Without darkness, we would not seek light.
Without sadness, joy would fade to the commonplace.
And after all, why is the high season for Hawaii Dec-Feb? It is just as wonderfully warm and pleasant there in July, and there are many more flowers in bloom. Without winter, spring has little value.
The answer is written in the human condition: we are so adaptable that continuous exposure, even to paradise, soon turns paradise into the norm. We have internalized it. We are no longer emotionally stimulated by it. Paradise, yes. But boring.
To enjoy a day under sail to its fullest, you should have first spent several days at the dock.
The twentieth day under sail on the trip from Baja to Nuka Hiva is no longer joy, it is drudgery - something to be endured, to be gotten past. But presuming equal weather and sea conditions, it is the same as the first day out of Baja... except that the infinite adaptability of the human has internalized all of the good stuff. Leveled it. Squelched it.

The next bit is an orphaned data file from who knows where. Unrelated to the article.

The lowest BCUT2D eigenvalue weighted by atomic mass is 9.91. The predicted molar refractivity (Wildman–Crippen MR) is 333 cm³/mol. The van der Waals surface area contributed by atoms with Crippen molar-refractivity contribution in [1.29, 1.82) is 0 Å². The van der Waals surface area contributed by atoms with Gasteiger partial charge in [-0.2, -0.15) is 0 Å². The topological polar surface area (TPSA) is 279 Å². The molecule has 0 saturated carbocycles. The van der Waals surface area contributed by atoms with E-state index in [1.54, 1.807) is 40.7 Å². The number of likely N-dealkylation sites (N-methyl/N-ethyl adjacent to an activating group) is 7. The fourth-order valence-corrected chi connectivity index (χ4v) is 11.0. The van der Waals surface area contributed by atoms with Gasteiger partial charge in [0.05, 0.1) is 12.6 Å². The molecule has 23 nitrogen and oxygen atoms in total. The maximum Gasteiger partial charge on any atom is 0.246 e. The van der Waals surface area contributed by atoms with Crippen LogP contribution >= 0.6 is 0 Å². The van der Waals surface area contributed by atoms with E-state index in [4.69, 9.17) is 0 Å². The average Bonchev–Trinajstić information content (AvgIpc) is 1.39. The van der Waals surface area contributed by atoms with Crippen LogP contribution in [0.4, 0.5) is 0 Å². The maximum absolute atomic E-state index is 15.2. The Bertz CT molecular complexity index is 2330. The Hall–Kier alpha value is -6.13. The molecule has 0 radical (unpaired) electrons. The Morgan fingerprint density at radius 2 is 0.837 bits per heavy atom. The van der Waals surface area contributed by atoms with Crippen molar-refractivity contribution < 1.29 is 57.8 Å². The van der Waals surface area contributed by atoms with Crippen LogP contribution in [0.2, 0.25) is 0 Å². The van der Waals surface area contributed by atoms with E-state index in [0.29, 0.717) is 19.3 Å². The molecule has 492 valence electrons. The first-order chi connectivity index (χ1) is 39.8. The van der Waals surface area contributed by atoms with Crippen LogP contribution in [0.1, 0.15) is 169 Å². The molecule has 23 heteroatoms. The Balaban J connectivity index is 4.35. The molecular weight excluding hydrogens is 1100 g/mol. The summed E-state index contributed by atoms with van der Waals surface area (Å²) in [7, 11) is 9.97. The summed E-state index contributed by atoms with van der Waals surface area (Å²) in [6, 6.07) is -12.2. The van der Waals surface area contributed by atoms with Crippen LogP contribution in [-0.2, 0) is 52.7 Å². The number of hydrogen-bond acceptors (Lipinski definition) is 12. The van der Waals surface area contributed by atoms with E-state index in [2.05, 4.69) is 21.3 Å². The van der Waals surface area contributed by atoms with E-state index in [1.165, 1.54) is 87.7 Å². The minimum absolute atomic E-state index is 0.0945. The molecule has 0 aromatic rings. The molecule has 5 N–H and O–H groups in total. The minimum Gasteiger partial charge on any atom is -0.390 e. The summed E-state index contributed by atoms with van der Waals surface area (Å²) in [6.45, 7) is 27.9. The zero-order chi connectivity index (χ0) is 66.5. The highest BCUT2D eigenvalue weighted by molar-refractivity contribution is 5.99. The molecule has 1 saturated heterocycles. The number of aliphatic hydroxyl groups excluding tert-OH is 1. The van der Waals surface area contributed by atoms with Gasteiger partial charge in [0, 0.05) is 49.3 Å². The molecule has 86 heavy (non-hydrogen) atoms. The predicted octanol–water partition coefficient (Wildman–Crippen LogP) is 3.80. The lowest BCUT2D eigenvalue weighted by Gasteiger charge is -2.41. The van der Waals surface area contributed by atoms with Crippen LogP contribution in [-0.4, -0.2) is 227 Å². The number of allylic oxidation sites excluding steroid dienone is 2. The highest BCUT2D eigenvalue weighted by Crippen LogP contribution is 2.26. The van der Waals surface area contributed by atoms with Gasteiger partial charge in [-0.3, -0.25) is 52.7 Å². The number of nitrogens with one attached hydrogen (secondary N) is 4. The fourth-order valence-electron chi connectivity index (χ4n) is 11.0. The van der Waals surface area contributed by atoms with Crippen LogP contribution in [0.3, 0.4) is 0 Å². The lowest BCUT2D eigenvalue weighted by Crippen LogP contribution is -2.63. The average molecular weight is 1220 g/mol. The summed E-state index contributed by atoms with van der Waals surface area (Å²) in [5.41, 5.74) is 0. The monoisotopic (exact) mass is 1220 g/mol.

Ah, but if on days 18 and 19 you have had to make your way thru squalls and big swell all day and all nite, well then day 20 will once again bring a fresh outlook, and joy!
To fully appreciate the joys of cruising, of sailing, of living under sail, you must also have experienced bad days: storms, cold rain, windless calms. This isn't some kind of weird Calvinism, it is a simple consequence of human adaptability.
Now, this is not to encourage you to go out and purposely find disagreeable conditions. But when you do encounter them (and you will...), you should experience them, live them. And look forward to the blue skies and the 15 kt wind on the beam which will surely follow in days to come. And because of having lived thru the disagreeable, the skies will be all the bluer, and the bow will slice thru the waves all the more cleanly, gracefully.
In a recent post comment, Petr and Jana referred (thanks guys!) to an article that got me thinking about this; it does a much better job of describing this human truth than I have. I encourage you to read it.
And store it away for the next rainy day at anchor.